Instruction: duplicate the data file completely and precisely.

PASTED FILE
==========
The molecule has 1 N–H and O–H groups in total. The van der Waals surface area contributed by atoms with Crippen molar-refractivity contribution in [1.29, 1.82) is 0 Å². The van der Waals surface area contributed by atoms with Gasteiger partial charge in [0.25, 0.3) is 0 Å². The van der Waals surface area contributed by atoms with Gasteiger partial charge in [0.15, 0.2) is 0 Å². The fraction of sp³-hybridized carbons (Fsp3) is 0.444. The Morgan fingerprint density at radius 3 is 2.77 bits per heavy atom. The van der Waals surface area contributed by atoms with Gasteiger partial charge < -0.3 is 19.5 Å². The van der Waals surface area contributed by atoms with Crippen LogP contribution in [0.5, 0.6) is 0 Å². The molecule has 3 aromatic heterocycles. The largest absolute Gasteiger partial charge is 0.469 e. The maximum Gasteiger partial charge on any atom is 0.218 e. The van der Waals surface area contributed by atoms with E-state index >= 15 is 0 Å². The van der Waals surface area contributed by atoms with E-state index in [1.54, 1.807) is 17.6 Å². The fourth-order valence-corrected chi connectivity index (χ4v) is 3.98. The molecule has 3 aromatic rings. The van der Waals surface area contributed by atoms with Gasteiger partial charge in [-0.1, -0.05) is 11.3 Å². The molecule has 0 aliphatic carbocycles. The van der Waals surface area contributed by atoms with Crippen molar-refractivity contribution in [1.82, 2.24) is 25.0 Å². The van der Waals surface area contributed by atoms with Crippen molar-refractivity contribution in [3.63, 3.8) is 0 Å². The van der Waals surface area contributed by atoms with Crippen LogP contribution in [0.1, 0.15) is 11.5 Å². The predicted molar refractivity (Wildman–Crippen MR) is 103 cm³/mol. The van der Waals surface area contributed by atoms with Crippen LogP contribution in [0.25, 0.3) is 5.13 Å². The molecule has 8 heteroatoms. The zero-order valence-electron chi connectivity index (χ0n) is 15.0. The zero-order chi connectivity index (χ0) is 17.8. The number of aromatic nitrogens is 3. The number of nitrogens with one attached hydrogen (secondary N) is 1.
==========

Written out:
The molecule has 1 N–H and O–H groups in total. The van der Waals surface area contributed by atoms with Crippen molar-refractivity contribution in [1.29, 1.82) is 0 Å². The van der Waals surface area contributed by atoms with Gasteiger partial charge in [0.25, 0.3) is 0 Å². The van der Waals surface area contributed by atoms with Gasteiger partial charge in [0.15, 0.2) is 0 Å². The fraction of sp³-hybridized carbons (Fsp3) is 0.444. The Morgan fingerprint density at radius 3 is 2.77 bits per heavy atom. The van der Waals surface area contributed by atoms with Gasteiger partial charge < -0.3 is 19.5 Å². The van der Waals surface area contributed by atoms with Crippen LogP contribution in [0.5, 0.6) is 0 Å². The molecule has 3 aromatic heterocycles. The largest absolute Gasteiger partial charge is 0.469 e. The maximum Gasteiger partial charge on any atom is 0.218 e. The van der Waals surface area contributed by atoms with E-state index >= 15 is 0 Å². The van der Waals surface area contributed by atoms with E-state index in [1.54, 1.807) is 17.6 Å². The fourth-order valence-corrected chi connectivity index (χ4v) is 3.98. The molecule has 3 aromatic rings. The van der Waals surface area contributed by atoms with Gasteiger partial charge in [-0.1, -0.05) is 11.3 Å². The molecule has 0 aliphatic carbocycles. The van der Waals surface area contributed by atoms with Crippen molar-refractivity contribution in [1.82, 2.24) is 25.0 Å². The van der Waals surface area contributed by atoms with Crippen molar-refractivity contribution in [3.63, 3.8) is 0 Å². The van der Waals surface area contributed by atoms with Crippen LogP contribution in [0.1, 0.15) is 11.5 Å². The predicted molar refractivity (Wildman–Crippen MR) is 103 cm³/mol. The van der Waals surface area contributed by atoms with Crippen LogP contribution in [0.25, 0.3) is 5.13 Å². The molecule has 8 heteroatoms. The zero-order valence-electron chi connectivity index (χ0n) is 15.0. The zero-order chi connectivity index (χ0) is 17.8. The number of aromatic nitrogens is 3. The number of nitrogens with one attached hydrogen (secondary N) is 1.